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Lung Cancer Surgery

Dr. Gamliel preparing for surgery.

Surgeons will evaluate the lungs for removal of cancer growths, also known as tumors. There are several different options for surgeons to remove lung tissue. These include a wedge resection, a segmentectomy, a lobectomy, and a pneumonectomy.

  • wedge resection is the removal of the tumor itself that includes some of the surrounding lung tissue or lymph nodes. This is a treatment option considered for early stage disease, specifically where patients have limited lung function.
  • segmentectomy is the removal of a section of the lung and significantly more of the lung tissue surrounding both the tumor and the lymph nodes. Some patients may have health problems that prevent a lobectomy, so the surgeon will assess if a segmentectomy is a suitable alternative to preserve lung function.
  • lobectomy is the removal of one lobe of the lungs while a pneumonectomy is the removal of all lobes of one lung. In general, surgeons try to remove as little lung as needed to eliminate the cancer. However, removal of the lymph nodes and draining the tumor is also important to help reduce the chance of the cancer from recurring. This procedure is the most common surgery performed to treat lung cancer because it removes the entire draining path for tumor cells and gives better assurance that there was not early cancer spread. Those with Stage I, Stage II or Stage IIIA cancer are potential candidates for a lobectomy. Lungs can function normally with the lobes that remain
  • pneumonectomy is the removal of an entire lung. This is only undertaken when there is no other option for removal of the lung cancer. This usually means that the tumor is very central (right next to the heart) and involves the main blood vessels to the lung. 

Video-Assisted Thoracic Surgery (VATS)

Video-Assisted Thoracic Surgery (VATS) is a minimally invasive surgical technique used to diagnose and treat problems in your chest, as well as alleviate symptoms of lung cancer. It can be used in a variety of procedures, including biopsy, surgery, or removing excess fluid or air from around the lungs. Since only very small incisions are needed, healing is fast with minimal pain and complications.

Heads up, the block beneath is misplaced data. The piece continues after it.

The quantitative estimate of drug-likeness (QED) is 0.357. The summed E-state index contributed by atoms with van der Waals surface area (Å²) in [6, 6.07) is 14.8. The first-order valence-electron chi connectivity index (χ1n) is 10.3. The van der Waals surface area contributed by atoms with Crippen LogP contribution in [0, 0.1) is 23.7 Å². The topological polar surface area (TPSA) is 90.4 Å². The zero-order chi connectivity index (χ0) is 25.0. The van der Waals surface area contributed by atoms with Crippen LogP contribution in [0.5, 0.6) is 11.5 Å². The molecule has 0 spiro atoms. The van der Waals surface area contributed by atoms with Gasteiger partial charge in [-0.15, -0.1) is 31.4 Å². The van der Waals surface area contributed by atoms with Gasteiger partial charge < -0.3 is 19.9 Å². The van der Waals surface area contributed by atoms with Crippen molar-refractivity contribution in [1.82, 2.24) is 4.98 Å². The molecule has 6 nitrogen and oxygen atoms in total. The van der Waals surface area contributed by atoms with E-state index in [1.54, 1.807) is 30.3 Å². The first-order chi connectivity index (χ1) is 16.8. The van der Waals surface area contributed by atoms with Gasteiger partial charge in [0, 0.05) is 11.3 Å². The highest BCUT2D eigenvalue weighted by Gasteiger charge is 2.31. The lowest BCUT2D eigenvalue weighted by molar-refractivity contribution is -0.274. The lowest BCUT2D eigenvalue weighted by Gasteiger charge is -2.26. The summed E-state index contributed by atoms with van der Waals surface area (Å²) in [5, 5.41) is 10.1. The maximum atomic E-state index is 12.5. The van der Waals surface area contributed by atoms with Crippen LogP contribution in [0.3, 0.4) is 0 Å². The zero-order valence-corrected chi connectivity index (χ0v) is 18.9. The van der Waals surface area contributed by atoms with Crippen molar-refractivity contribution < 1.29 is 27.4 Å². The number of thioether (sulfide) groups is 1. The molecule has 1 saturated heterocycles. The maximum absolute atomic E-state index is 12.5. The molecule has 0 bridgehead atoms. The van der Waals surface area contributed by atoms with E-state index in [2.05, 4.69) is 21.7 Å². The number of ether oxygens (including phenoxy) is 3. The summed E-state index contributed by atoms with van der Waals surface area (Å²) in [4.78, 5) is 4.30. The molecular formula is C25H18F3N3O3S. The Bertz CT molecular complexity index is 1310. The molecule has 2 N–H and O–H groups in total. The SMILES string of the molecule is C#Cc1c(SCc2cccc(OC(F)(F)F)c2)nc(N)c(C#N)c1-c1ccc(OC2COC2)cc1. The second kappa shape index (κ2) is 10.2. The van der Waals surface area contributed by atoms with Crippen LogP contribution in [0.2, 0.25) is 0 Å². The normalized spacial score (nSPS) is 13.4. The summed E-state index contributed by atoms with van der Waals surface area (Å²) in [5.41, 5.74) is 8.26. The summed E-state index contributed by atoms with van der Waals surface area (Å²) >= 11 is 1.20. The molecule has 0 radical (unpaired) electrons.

In many patients for whom surgery is an option, VATS may be the preferred treatment. VATS is generally used in non-small cell lung cancer patients with stage I or II cancer, and select stage III patients. 

VATS offers patients a number of advantages over traditional open approach:

  • less pain after the operation
  • a better chance of breathing normally 
  • a better quality of life

While hospital stay can be prolonged by minor problems or complications, when discharged, VATS patients notice greater levels of independence and faster return to their preoperative activity levels than thoracotomy patients. Ultimately, no matter which surgical approach you choose, it is important to be as active as possible. Be sure to ask your doctor when you can resume normal activities. Returning to an active daily life after surgery is the ultimate goal.

Location Information

For a physician referral, please call 1-877-715-HOPE.

MedStar Bel Air Medical Campus
12 MedStar Boulevard
Baltimore, MD 21239

MedStar Franklin Square Medical Center
The Angelos Center for Lung Diseases
9103 Franklin Square Drive
Baltimore, MD 21237

MedStar Good Samaritan Hospital
5601 Loch Raven Boulevard
Baltimore, MD 21239

MedStar Harbor Hospital
3001 South Hanover St.
Baltimore, MD 21225 


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